The Manila Electric Co. (Meralco) is now set to start investing in generation facilities that will deliver at least 1,500 megawatts (MW) of power over the next five to six years, following the approval of its projects by the company’s board.
If you ask Carlos Manuel Rodriguez, Regional Vice President for Conservation International, what he thinks the world’s most pressing needs are, he might rhapsodize about the protection of 4 billion hectares of natural resources over the next 20 years. Deserts, tropical forests, temperate forests, freshwater ecosystems and mangroves – 4 billion hectares whatever way you cut it, and then the rehabilitation of degraded wastelands so they return to providing ecosystem services.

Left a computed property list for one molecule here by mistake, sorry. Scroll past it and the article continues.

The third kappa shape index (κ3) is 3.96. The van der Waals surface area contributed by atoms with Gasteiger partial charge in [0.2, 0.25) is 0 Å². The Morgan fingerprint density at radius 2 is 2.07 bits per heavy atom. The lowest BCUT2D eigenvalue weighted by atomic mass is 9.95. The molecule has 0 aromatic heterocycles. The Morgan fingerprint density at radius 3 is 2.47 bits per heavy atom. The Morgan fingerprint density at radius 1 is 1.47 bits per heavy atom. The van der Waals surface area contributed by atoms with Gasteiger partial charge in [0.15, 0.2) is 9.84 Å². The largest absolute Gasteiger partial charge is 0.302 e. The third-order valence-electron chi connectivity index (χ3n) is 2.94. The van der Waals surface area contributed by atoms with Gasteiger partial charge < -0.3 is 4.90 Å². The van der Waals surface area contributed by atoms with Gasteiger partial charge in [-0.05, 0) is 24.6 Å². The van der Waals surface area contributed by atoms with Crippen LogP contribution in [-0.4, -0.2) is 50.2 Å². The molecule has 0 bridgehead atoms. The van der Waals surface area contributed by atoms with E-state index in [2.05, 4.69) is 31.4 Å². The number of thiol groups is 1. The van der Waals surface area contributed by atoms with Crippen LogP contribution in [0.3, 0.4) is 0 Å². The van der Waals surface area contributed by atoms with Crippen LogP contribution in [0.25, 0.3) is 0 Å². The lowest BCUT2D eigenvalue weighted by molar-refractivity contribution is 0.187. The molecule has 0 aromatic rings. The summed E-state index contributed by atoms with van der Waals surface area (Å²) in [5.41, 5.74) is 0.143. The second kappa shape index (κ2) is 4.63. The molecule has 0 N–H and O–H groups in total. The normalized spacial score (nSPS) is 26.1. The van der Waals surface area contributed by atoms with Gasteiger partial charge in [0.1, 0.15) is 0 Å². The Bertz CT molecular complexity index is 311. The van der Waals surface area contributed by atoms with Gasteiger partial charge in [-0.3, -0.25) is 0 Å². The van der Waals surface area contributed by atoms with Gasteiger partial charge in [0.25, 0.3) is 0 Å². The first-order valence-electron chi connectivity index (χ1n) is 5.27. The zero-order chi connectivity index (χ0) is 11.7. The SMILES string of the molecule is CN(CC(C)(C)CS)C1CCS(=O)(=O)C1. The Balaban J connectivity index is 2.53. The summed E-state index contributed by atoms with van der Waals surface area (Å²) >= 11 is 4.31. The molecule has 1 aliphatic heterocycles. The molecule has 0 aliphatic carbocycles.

About 40 people gathered at the Lee Kuan Yew School of Public Policy for yesterday’s lunchtime seminar entitled “The Environmental Services Payment Program – A Success Story of Sustainable Development in Costa Rica.” Starting off by explaining how the financial/economic crises are only a symptom of broader, unsustainable patterns of consumption and production, Rodriguez referred to the global economy as a sick patient who ignores the doctor’s advice. “You cannot continue doing business as usual,” he intoned. “Economic growth has caused us to be unhealthy.” A few Worldmapper charts and several chuckles later (rescaling country size by the prevalence of fast food restaurants leaves the US bloated and Africa non-existent), he eventually shifted to the Central American context where the Ministers of Environment are all lovely and huggable people, but unfortunately carry no clout against the Ministers of Finance who have alternate plans.